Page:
Agile software development has become increasingly popular due to its flexibility, adaptability, and focus on delivering value to the customer. However, working out a development timeline for an agile project takes practice, skill and discipline, as it requires balancing flexibility and predictability to create the best environment for developing successful digital products.
In this context, it is essential to follow best practices to ensure the project is on track, on time, and on budget while delivering value to the customer.
In this article, I will introduce the best practices we follow at Remote for working out a development timeline and monitoring progress and include the most important three principles we employ then creating a product backlog, defining user stories, estimating story points, planning sprints, monitoring progress, reviewing and retrospectives, and iterating.
1. Create a Product Backlog: The first process we host when approaching a new project is creating a product backlog. This is a list of features and requirements the client needs to include in the first version of their digital product. It's called a product backlog; we consistently monitor and update it throughout the project.
- Involve stakeholders: We ensure we collaborate with stakeholders to identify the most important features and requirements to include in the product backlog. This ensures that the final product meets the needs and expectations necessary to prove our assumptions.
- Prioritise ruthlessly: We work carefully to prioritise the backlog based on each feature's value and impact on our customer’s business and the systems’ end users. This helps keep everyone involved in the project aligned with the goals as we focus on delivering the essential features first.
- Keep it up-to-date: We update the backlog at the end of every sprint as new information becomes available or priorities change. This ensures that the team can sustain their focus on always working on the most important items as the project progresses.
2. Define User Stories: Next, we define user stories for each feature in the product backlog. User stories are written from the user's perspective and describe their required functionality.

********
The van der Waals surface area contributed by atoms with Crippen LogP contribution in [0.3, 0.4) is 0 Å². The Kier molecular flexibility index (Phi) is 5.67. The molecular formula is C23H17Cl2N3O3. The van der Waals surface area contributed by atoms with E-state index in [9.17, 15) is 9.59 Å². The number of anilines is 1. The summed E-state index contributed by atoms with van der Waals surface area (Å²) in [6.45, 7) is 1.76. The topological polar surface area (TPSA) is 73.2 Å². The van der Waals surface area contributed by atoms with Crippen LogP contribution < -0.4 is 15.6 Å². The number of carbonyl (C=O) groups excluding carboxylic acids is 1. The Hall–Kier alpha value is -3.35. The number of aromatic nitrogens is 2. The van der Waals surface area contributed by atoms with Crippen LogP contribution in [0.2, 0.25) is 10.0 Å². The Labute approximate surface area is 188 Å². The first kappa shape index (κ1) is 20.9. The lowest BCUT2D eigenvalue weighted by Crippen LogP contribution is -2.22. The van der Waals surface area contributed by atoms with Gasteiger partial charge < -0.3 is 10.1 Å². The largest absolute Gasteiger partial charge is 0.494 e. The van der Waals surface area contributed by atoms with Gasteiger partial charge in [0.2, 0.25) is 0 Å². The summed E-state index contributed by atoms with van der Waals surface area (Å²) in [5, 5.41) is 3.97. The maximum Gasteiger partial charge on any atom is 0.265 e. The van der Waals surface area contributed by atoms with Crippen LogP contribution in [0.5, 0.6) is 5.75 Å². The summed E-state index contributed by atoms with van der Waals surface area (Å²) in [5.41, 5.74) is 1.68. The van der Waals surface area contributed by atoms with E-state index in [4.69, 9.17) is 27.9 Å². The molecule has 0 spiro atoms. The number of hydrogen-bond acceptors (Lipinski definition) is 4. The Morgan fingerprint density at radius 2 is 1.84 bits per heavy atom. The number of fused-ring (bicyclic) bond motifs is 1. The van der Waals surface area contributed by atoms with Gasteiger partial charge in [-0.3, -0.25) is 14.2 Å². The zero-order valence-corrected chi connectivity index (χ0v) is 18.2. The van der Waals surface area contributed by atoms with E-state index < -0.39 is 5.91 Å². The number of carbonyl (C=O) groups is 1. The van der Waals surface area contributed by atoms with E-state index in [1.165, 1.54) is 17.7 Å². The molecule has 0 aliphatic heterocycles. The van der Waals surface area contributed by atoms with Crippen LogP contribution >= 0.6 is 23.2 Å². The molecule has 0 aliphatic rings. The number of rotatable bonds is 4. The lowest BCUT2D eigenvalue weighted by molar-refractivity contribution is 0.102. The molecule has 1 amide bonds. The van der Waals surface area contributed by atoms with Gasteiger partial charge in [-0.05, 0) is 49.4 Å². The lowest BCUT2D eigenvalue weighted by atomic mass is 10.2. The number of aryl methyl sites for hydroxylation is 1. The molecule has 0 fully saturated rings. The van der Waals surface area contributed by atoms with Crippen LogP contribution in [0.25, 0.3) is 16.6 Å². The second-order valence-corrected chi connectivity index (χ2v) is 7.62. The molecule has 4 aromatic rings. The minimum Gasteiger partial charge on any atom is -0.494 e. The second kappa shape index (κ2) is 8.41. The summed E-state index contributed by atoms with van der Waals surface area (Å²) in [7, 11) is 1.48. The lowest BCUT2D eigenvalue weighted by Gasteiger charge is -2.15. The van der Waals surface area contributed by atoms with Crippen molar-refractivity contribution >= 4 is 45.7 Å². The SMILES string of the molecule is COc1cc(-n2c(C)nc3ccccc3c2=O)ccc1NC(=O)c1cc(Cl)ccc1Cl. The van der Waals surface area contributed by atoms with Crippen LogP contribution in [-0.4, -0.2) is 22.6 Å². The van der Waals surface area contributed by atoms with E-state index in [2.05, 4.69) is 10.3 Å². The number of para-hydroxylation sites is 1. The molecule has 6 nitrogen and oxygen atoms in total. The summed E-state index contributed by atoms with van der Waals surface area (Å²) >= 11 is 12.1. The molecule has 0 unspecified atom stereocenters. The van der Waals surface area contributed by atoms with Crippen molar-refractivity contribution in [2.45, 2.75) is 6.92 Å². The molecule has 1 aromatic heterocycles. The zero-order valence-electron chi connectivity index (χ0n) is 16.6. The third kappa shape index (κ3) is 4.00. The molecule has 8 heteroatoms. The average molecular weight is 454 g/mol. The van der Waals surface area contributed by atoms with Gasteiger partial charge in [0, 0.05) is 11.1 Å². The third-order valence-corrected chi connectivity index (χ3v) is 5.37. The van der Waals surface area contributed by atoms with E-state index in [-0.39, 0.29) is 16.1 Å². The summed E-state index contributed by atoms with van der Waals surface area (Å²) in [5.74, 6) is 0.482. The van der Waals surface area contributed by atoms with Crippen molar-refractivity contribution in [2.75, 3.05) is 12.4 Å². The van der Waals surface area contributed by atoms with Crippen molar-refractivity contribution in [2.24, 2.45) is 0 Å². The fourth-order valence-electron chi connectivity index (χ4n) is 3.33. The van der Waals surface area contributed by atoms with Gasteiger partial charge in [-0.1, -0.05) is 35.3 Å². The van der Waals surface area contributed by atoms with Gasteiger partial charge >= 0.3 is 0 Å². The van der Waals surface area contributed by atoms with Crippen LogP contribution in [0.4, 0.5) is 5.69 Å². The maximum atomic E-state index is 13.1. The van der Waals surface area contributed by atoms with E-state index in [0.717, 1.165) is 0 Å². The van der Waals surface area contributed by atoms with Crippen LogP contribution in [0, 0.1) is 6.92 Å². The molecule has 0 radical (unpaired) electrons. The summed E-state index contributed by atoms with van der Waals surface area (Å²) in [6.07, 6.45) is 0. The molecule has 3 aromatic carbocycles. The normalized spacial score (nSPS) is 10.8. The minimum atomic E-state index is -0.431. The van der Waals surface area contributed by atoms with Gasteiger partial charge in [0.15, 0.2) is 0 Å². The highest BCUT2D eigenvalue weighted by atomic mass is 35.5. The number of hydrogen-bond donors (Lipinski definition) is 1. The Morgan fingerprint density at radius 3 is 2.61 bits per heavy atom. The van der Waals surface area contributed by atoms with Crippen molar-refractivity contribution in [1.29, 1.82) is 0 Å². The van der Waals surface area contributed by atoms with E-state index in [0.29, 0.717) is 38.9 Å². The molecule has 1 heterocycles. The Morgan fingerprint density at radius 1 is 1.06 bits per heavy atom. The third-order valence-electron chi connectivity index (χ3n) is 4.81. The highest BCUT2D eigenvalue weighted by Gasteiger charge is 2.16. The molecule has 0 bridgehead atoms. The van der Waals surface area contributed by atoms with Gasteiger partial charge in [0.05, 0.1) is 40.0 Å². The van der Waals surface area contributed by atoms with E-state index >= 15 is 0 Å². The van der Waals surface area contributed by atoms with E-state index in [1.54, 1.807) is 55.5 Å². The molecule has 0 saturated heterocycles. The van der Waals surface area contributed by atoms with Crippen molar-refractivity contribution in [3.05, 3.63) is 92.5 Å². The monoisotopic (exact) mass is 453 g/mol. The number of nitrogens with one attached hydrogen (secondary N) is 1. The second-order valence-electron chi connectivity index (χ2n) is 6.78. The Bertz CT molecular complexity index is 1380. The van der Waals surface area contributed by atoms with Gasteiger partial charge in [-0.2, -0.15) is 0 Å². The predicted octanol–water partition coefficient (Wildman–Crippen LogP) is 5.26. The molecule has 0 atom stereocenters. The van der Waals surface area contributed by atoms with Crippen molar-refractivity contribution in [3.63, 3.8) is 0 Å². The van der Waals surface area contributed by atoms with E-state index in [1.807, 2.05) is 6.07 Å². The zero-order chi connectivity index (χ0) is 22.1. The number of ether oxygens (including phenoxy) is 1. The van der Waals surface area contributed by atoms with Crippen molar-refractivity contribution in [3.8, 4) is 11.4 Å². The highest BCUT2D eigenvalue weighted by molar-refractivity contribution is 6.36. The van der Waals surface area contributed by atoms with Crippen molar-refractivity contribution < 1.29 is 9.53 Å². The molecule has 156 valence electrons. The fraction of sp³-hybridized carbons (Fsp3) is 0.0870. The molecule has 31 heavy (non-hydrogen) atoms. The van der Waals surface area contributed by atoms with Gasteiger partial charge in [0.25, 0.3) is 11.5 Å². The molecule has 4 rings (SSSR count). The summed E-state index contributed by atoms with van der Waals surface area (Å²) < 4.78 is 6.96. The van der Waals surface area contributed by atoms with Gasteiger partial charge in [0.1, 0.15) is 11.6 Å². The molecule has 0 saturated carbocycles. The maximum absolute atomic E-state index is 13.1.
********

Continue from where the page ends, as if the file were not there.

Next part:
- Refine: We take time to create clear and concise user stories for every task in a feature. This helps ensure that the tasks focus on delivering value to the user.
- Include acceptance criteria: We define acceptance criteria for each user story to ensure that the team delivering each feature understands what 'done' looks like for that story.
- Involve the team: We collaborate to ensure everyone understands and agrees on the user stories. This helps avoid misunderstandings and ensures everyone is on the same page.
3. Estimate Story Points: Once we’ve defined user stories, we estimate the effort required to complete each story. This is done using story points, a relative measure of complexity, effort, and risk.
- Use relative sizing: We use the Fibonacci sequence to estimate story points rather than absolute numbers. This helps ensure that the team estimates based on complexity, effort, and risk rather than time.
- Involve the team: We collaborate to ensure everyone is involved in the estimation process. This helps to ensure that everyone has a shared understanding of the work and avoids misunderstandings and conflicts.
- Stay focused and disciplined: We ensure we spend only a short time estimating each task. The goal is to get a rough idea of the effort required, not to create perfect estimates.
4. Plan Sprints: We then plan sprints using the product backlog and estimated story points. Sprints are two weeks, and the team works to complete a set of user stories based on our velocity.